Jeddah — U.S. President Joe Biden will start an official visit to Saudi Arabia on Friday. This visit will be Biden’s first to the Kingdom of Saudi Arabia since taking office in 2021.
The U.S. President’s two-day visit comes at the invitation of the Custodian of the Two Holy Mosques, King Salman.
During the visit, Biden will meet King Salman and Crown Prince Mohammed Bin Salman to discuss collaboration between the two friendly nations. And the challenges facing the region and the world.
The Saudi visit aims to strengthen further the historical bilateral relations. And the distinguished strategic partnership between Saudi Arabia and the U.S. and the common desire to develop them in all fields.
On Saturday, Biden will attend the first Arab-American Summit of its kind, convened by King Salman. The attendees at the summit will be GCC states leaders,
- The Jordanian King Abdullah II,
- Egyptian President Abdel Fattah Al-Sisi,
- Iraqi Prime Minister Mustafa Al-Kadhimi.
Biden will also hold meetings with these regional leaders before the summit.
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U.S. National Security Adviser Jake Sullivan announced on Wednesday that Biden would meet King Salman and Crown Prince Mohammed Bin Salman, the deputy prime minister in Saudi Arabia.
Sullivan confirmed that a “bilateral program” would be held on Friday night when Biden arrives in Saudi Arabia. The program hosted by King Salman and the Crown Prince will include other ministers in the Saudi government.
Sullivan revealed that Biden would hold bilateral meetings with several regional leaders before the upcoming summit and declined to give a sequence of these meetings.
When asked to give an overview of what Biden will say at the GCC +3 Summit, Sullivan said, “the president will give broad and strong statements and strategy about his approach to the Middle East.”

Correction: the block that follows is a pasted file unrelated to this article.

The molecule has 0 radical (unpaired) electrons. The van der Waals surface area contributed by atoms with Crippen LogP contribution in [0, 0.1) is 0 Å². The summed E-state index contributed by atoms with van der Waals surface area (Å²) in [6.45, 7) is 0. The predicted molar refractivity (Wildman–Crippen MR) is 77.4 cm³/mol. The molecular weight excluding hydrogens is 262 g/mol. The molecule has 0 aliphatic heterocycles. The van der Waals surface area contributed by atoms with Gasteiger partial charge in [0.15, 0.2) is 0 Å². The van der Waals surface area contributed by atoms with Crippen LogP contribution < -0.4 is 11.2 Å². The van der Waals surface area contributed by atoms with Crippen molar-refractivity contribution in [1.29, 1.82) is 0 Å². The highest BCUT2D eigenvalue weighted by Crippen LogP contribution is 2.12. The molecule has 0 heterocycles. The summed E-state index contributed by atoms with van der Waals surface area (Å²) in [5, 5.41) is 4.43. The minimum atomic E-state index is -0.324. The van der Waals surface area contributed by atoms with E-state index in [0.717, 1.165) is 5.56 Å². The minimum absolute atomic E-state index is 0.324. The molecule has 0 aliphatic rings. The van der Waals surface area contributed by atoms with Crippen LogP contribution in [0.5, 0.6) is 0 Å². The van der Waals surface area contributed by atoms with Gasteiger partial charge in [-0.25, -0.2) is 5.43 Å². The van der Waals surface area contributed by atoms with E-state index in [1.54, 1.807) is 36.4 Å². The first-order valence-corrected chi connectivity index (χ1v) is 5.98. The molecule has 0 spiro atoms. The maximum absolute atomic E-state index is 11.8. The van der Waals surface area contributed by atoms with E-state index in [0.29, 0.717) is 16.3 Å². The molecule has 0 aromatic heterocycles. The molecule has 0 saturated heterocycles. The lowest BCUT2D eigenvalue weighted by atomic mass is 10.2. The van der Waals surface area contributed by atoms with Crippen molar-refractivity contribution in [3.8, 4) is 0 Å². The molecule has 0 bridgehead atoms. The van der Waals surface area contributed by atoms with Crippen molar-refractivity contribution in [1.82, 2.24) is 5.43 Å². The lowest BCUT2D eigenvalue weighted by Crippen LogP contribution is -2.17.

He noted Biden would discuss security, the economy, and America’s historic role in the region. President Biden will also expand on his commitment to the Middle East.
Expanding the bilateral relations and strategic partnership
Analysts believe that the U.S. president has realized that it is time to break the deadlock in Saudi-US relations. Relations between the two historically friendly countries were not good since Biden’s first day at the White House.
Biden’s visit to Saudi Arabia and his upcoming summit in Jeddah are in the interests of the United States in medium and strategic terms.
They added that the region has become more strategically important to America and the West, with the continuation of the Russian-Ukrainian war, which has entered its fifth month, and the failure of nuclear negotiations with Iran.
Arab – U.S. military pacts expected
Expectations are that Biden’s visit will see the signing of military agreements between Washington and some Arab countries.
The deal will ensure the security of these Arab countries and the Arab region in general. Additionally, the meetings will discuss other vital issues concerning Yemen, Lebanon, Palestine, Libya, and Sudan.